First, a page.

And yet, it was in those dark, financially insecure moments of LATC’s history, when Reza  challenged us to join him to rage against the world, funded largely by Diane White, in Theatre 2, with it’s purple doors and wine colored seats.

Reza Abdoh Documentary Facebook Page

 

 

 

Classic Stage Manager Nightmare

So last night I was trapped in what felt like an 8 hour stage manager nightmare. I apologize for using real people’s names, but that was what made it so horrifying. These names are people whom I really respect and have worked with successfully in the past, so my epic professional collapse in the dream made me wake in a sweat. And like truly great nightmares, that are detailed and fascinating, I repeatedly went back to sleep hoping it would continue, which it did.

I had been hired by Dan Ionazzi, the Production Manager of the Geffen Playhouse and a renowned Lighting Designer in his own right,  to stage manage a large opera production in an outdoor arena called the “Alhambra.” I have never been to the Alhambra in Granada, but my cursory search this morning on Wikipedia led me to a castle on a hill.

This was not at all what the theatre I had been hired to stage manage in was like. This was some multi-chambered outdoor arenas  grouped in a cluster of adjacent canyons, each requiring sure footing to make your way through them. Once inside, the tech table was perched in the middle of the “theatre” on a naturally formed table shaped stone. I arrived at dusk and made my way to the table. There were many people running around in headsets and I chatted with them, and eventually walked down to the table when Dan said they were ready to begin. My tech table was completely clean of anything. No headsets, no book, no pencils, which was when I realized I had not brought anything with me.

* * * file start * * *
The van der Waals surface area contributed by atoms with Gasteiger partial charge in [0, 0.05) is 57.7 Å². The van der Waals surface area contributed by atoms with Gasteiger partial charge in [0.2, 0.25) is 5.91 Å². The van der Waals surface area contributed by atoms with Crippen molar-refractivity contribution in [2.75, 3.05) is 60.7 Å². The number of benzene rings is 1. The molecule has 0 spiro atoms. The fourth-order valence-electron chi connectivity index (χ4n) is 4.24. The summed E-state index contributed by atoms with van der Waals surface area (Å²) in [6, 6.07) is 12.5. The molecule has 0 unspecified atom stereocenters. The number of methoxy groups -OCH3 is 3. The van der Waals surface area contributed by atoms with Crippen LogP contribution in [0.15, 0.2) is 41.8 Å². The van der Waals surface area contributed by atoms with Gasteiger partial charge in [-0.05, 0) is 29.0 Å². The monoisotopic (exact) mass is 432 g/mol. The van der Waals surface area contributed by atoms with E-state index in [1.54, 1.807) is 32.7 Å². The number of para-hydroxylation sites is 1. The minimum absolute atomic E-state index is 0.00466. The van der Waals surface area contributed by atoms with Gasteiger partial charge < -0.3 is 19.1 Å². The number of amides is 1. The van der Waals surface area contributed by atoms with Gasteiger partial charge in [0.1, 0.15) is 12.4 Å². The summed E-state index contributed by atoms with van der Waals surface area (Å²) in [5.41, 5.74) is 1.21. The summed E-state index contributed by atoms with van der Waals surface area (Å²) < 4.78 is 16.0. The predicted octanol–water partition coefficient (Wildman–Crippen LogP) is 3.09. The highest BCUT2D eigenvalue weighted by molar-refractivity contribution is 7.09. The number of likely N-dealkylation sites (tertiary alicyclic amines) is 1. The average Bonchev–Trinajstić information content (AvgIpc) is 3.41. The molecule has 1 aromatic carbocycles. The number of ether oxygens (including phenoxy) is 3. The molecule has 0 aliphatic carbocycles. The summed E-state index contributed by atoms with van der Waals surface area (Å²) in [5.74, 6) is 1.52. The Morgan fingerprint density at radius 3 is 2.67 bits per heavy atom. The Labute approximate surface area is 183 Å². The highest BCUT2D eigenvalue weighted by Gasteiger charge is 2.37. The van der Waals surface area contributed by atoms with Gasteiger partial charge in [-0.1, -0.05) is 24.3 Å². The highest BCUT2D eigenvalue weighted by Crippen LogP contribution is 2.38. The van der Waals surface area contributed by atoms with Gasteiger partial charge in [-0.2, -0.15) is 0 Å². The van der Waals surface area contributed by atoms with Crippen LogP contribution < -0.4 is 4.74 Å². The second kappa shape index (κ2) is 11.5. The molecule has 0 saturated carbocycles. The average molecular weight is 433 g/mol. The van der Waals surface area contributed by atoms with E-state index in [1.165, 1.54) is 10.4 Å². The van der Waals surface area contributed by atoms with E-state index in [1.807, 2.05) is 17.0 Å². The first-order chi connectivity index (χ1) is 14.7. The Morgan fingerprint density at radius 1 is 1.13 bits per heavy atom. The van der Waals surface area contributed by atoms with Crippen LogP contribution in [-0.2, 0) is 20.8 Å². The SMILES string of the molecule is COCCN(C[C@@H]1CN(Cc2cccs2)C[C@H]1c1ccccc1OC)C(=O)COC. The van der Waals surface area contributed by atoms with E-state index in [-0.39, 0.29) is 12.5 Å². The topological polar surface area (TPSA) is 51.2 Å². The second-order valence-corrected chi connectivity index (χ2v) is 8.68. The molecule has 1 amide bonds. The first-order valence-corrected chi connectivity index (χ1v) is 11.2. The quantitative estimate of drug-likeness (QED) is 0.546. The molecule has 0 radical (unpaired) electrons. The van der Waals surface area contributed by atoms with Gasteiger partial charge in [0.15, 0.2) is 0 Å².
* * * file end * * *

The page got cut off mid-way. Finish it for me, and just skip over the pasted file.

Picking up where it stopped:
I said, “Do you think I could get a headset at the tech table, please?” And one of the many headset clad people came over and said, “This isn’t the tech table. The tech table is down here,” guiding me further down into the center of the canyon, where, sure enough, there was a headset and a large contraption that looked like a boom mic on a goose lamp contraption – sort of what you would see clamped to the side of a drafting table, but with a microphone on it, not a lamp. I sat at the table (still horrified that I didn’t see my script there) and the assistant gently guided what I realized was their version of the “God” mic over my head so that it captured everything I said and broadcast it, booming, out into the canyon for all to hear. They all heard something like this: “Where is my fucking script?”